The other day I was driving into work, and the notion hit me that over the past 3 years, our offices, work schedules, work tools, and where we work from have all changed drastically. That got me thinking about how offices and work environments have changed over the years.
In the late 1950s, the Quickborner consulting group located in Germany was established as a space planning firm. The group viewed the current offices of the day to be uninspiring and downright dull, with rows of desks and a repressive office hierarchy. Their approach was called Bürolandschaft, a German term that means “office landscape.” It was a very contemporary design with irregular geometry and organic patterns to break up the layout of offices. This flexible approach allowed each space to be dealt with differently, and for the first time, a breakroom was introduced in office designs.
In the 1960s, Robert Propst, President of Herman Miller Research Corporation, looked into how the office world operated. He famously stated, “today’s office is a wasteland. It saps vitality, blocks talent, frustrates accomplishment. It is the daily scene of unfulfilled intentions and failed effort.” His answer to this was the Action Office System (originally introduced by the corporation’s namesake, Herman Miller). This was the world’s first open-plan office system. Action Offices allowed for configuring and reconfiguring the office layout as needed.
The 1970s saw the introduction of the first ergonomic office furniture, making the office more comfortable and fostering health and wellness. The 70’s also introduced the office environment to brighter colors, wallpaper, groovy shag carpet, and patterns and shapes on everything that didn’t move. Unfortunately, noisy metal filing cabinets and economy cubicles pretty much ruined any design sense that might have existed.
The 1980s office design had a new challenge; word processors, fax machines, and other communication systems were all pretty much new to offices. These machines needed space, so larger and heavier desks were introduced to accommodate them. The office had a more function-built feel than past designs, where modular walls and other components were introduced in mass. The open office plan was now a thing of the past (at least for the time being).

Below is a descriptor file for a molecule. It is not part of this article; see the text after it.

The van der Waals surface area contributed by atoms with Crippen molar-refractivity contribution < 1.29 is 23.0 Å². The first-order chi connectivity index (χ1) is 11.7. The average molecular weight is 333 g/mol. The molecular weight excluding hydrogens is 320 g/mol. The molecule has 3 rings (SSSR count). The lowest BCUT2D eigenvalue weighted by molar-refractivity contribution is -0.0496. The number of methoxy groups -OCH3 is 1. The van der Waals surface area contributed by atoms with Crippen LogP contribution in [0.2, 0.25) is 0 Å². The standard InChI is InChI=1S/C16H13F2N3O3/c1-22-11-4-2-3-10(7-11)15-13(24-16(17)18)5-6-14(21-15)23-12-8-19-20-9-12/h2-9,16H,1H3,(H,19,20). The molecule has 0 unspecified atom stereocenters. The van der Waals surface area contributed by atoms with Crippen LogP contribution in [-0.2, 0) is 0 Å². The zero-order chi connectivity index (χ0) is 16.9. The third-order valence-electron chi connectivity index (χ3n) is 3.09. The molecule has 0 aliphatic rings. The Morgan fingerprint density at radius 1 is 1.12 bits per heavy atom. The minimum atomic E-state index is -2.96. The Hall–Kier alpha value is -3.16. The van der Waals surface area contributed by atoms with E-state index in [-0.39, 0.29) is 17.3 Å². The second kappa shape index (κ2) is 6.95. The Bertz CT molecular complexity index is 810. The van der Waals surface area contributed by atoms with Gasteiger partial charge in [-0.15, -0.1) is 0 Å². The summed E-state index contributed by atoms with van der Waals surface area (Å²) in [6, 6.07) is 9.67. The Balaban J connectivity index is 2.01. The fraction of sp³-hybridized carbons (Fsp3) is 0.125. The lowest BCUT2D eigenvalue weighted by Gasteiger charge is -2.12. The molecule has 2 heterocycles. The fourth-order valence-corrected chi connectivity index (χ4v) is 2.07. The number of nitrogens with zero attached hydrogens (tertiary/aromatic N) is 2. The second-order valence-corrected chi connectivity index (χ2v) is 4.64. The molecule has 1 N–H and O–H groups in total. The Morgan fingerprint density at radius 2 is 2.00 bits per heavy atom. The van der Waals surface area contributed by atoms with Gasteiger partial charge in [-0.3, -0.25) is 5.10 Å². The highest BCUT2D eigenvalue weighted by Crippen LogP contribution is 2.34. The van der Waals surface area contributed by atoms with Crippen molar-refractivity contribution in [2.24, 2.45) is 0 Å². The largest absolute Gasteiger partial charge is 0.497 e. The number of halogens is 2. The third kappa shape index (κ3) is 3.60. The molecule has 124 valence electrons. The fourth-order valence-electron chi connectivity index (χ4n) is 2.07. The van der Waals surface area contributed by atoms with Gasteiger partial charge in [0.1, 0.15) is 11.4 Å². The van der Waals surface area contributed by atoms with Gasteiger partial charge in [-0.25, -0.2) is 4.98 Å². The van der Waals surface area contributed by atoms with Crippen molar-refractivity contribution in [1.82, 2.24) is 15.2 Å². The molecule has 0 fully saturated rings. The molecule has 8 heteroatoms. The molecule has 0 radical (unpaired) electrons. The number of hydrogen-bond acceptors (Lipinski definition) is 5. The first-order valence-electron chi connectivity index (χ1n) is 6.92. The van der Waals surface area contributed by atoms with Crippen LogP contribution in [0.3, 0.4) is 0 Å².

Office designs of the 1990s were aimed at reducing clutter and streamlining efficiency. With a greater focus on employee collaboration than in the past, the open office format became popular once again. This was also the decade when a PC on every desk started to become the norm.
2000s – 2022
The rise of “Coworking” in the 2010s was meteoric. Coworking (think WeWork) provided spaces where people from different companies could work and collaborate in the same space, opening up new options on how and where to do business. Tech firms went all in on new and creative designs, from Apple’s Apple Park campus to Bloomberg’s European Headquarters, which ranks as the world’s most sustainable office building. Sustainability and community became highly valued aspects of offices in the 2010s. Flexible schedules and remote work became extremely important, especially during the Covid-19 outbreak of 2020. These new work options have become a very important issue for employees today. According to the Gallup survey, 51% percent of participants stated that they would change jobs if allowed flexible schedules, and 35% said they would change jobs if they could work from home.
We here at Shachihata have been a part of the office evolution since its earliest days, supplying stamp pads, rubber stamps, markers, pens, signage, and so much more. To view our full line of products, many of which are ideally suited for offices in their many forms, click here.
Where does the evolution go next, no one knows for sure, but it will be fun to watch. One thing is certain; we’ll be here with new products and innovations for these future office needs!
– Edited by: Charles Arjavac, Marketing Manager, Shachihata Inc. (U.S.A.)